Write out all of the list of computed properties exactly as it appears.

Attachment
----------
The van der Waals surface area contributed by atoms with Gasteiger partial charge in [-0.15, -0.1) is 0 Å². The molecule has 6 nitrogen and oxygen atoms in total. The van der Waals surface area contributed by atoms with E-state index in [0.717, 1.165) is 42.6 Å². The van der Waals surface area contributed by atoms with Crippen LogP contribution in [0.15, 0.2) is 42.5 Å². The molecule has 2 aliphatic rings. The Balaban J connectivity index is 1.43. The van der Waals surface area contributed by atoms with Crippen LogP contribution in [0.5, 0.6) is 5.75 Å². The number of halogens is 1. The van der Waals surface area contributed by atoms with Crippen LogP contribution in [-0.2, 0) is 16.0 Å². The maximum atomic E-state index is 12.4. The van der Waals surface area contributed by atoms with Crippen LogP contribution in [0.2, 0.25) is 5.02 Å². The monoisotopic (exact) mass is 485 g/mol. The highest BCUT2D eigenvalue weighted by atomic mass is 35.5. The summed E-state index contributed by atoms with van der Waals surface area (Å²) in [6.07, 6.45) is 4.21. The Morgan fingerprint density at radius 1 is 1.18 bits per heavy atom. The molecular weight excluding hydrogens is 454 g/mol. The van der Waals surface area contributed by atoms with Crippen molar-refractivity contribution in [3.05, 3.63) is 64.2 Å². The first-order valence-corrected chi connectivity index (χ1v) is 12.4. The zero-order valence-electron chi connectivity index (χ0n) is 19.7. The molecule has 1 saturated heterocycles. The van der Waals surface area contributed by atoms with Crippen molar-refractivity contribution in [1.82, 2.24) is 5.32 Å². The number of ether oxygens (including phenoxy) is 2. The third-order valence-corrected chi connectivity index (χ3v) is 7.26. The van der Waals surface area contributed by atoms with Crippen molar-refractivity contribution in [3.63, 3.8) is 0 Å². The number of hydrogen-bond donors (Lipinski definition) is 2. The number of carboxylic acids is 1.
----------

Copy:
The van der Waals surface area contributed by atoms with Gasteiger partial charge in [-0.15, -0.1) is 0 Å². The molecule has 6 nitrogen and oxygen atoms in total. The van der Waals surface area contributed by atoms with E-state index in [0.717, 1.165) is 42.6 Å². The van der Waals surface area contributed by atoms with Crippen LogP contribution in [0.15, 0.2) is 42.5 Å². The molecule has 2 aliphatic rings. The Balaban J connectivity index is 1.43. The van der Waals surface area contributed by atoms with Crippen LogP contribution in [0.5, 0.6) is 5.75 Å². The number of halogens is 1. The van der Waals surface area contributed by atoms with Crippen LogP contribution in [-0.2, 0) is 16.0 Å². The maximum atomic E-state index is 12.4. The van der Waals surface area contributed by atoms with Crippen LogP contribution in [0.2, 0.25) is 5.02 Å². The monoisotopic (exact) mass is 485 g/mol. The highest BCUT2D eigenvalue weighted by atomic mass is 35.5. The summed E-state index contributed by atoms with van der Waals surface area (Å²) in [6.07, 6.45) is 4.21. The Morgan fingerprint density at radius 1 is 1.18 bits per heavy atom. The molecular weight excluding hydrogens is 454 g/mol. The van der Waals surface area contributed by atoms with Crippen molar-refractivity contribution in [3.05, 3.63) is 64.2 Å². The first-order valence-corrected chi connectivity index (χ1v) is 12.4. The zero-order valence-electron chi connectivity index (χ0n) is 19.7. The molecule has 1 saturated heterocycles. The van der Waals surface area contributed by atoms with Crippen molar-refractivity contribution in [1.82, 2.24) is 5.32 Å². The number of ether oxygens (including phenoxy) is 2. The third-order valence-corrected chi connectivity index (χ3v) is 7.26. The van der Waals surface area contributed by atoms with Crippen molar-refractivity contribution in [3.63, 3.8) is 0 Å². The number of hydrogen-bond donors (Lipinski definition) is 2. The number of carboxylic acids is 1.